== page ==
The arrival of the stranger had, as Philokalos had hoped, the effect of creating a diversion which deferred the necessity of confessing to his sister the great change which had taken place in his desires and inclinations. Iothales also found in so unaccustomed an event as the presence of this guest, some relief to the tension of mind which was the result of her constant efforts to look unflinchingly at the doubtful prospect which lay before her. To these motives for the feelings of satisfaction with which both brother and sister regarded the arrival of Iphitus, was added the no less powerful

which consisted in his own temper and disposition. His temperament was of that gay and elastic character wbich permits not gloom or melancholy to live in its presence, and which imparts something of its own energetic life to all around. Under its influence Iothales often forgot her sorrows, and though the enchantment under which Philokalos lay was not to be broken so easily, yet even he could not always resist the contagion of the stranger's genial cheerfulness, and forgetting his imaginative dream, he would sometimes join with apparent relish in the athletic game, the banquet, and the jest. But that which gave the most complete satisfaction to Philokalos, and to his sister a pleasure not less real although less distinctly recognised by herself, was the circumstance that Iphitus appeared to be in no great haste to accelerate their departure on the projected expedition. His disposition presented a striking contrast to that of Philokalos. He was gay, thoughtless, and impetuous. He indulged in no lofty dreams or poetical enthusiasm, but he had a physical energy and robustness which caused him to delight in constant action, and fitted him to shine in any scenes calculated to call forth the powers and energies of a man. He was always ready to embrace any scheme of daring adventure, and had eagerly engaged in the project of going to the Trojan war, but his fondness for present excitement and pleasure caused him to be easily led astray for a time from his main design, and he seemed to be in no haste to quit the island where he was now entertained as a guest so long as there were fresh regions of forest to be searched for game, fresh hills to climb, and fresh creeks and valleys to explore.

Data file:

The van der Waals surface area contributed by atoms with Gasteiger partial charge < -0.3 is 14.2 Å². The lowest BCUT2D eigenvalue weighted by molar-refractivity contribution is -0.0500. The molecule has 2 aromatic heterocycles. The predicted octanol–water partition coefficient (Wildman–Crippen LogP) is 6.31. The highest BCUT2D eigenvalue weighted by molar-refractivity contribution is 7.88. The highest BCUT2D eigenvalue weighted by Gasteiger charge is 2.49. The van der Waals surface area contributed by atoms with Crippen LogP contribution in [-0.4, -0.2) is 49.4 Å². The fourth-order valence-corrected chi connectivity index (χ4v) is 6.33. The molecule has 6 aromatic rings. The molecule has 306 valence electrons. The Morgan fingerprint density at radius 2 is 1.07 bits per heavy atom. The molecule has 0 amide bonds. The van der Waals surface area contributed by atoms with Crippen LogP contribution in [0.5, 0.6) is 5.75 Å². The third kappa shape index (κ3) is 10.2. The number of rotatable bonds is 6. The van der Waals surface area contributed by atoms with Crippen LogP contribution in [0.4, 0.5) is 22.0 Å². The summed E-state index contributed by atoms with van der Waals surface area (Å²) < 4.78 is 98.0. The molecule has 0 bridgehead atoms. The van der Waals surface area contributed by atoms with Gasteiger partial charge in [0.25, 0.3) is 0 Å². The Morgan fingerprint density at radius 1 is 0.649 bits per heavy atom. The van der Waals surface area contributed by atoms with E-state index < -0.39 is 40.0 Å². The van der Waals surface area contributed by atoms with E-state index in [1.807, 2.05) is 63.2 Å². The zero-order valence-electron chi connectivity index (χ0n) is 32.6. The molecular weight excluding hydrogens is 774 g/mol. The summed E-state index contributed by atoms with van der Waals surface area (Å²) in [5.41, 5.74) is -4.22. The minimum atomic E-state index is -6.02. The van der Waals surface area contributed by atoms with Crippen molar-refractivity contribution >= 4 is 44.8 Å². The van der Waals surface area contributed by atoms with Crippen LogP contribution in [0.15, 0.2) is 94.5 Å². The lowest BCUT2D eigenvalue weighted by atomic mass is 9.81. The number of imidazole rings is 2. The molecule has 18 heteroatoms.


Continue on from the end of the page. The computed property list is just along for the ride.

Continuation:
A further inducement to Iphitus to remain well-contented where he was, might perhaps have been found in the engaging and amiable demeanour of the fair Iothales. Hers were the charms which were calculated to fascinate such a one as Iphitus. The delicate and pensive style of beauty, and the refined softness of mind and person seemed to mark the disposition which required a generous heart and a strong arm for its support and protection, and these qualities appealed not in vain to the open and candid temper of Iphitus, Nor were his pleasing and genial qualities without their effect upon the unsophisticated and susceptible mind of the young maiden. Brought up in the constant society of her brother, and accustomed to see no other type of manly excellence than that which was presented to her by his poetical temperament, and visionary although noble enthusiasm, she could not fail to be charmed with the free and hilarious disposition of Iphitus, and although she tenderly loved her brother, and admired the lofty qualities which he possessed, she could not refrain from contrasting the comparatively frail and almost feminine delicacy of his character with the conscious strength, the self-reliance, and the unembarrassed vigour which predominated in every action of the stranger, whose temperament seemed to combine the qualities of noble generosity and manly strength, in a way which is seldom without its influence on the heart of woman.

With a quick and ready perception, Iothales saw that many of the qualities which their guest possessed were just those in which her brother was deficient, and she soon came to look upon him as one likely to be a valuable companion to her brother, by leading him into a life of action with less violence to his contemplative and sensitive character, than would otherwise have been the

She could not help also reflecting with a feeling of pleasure that such a companion in arms would be no small security to her brother's life in the strife in which they were going to engage, and when she looked at the broad chest and shoulders of Iphitus, heard his deep-toned voice, and hearty laugh, and noticed the evidences of great strength which were displayed in his every movement and action, she thought with exultation that if he were at the side of Philokalos in the height of combat, the enemy who should attempt to injure her brother would need to be confident in his resources and master of his weapons. The feeling of reliance upon the strength, energy, and determination of another, commonly in the heart of a woman, develops shortly into love ; and if Iothales was not conscious to herself of having arrived at this latter state, it was perhaps merely because her progress had been so gradual. At all events she had got to feel such a trust in their guest's unhesitating decision in all emergencies, and such a pleasure in his social joviality of disposition, that she found herself seeking and making opportunities of being in his society, to an extent of which she would never before have imagined herself capable.

The manners and customs of the times of which our tale treats, were

case.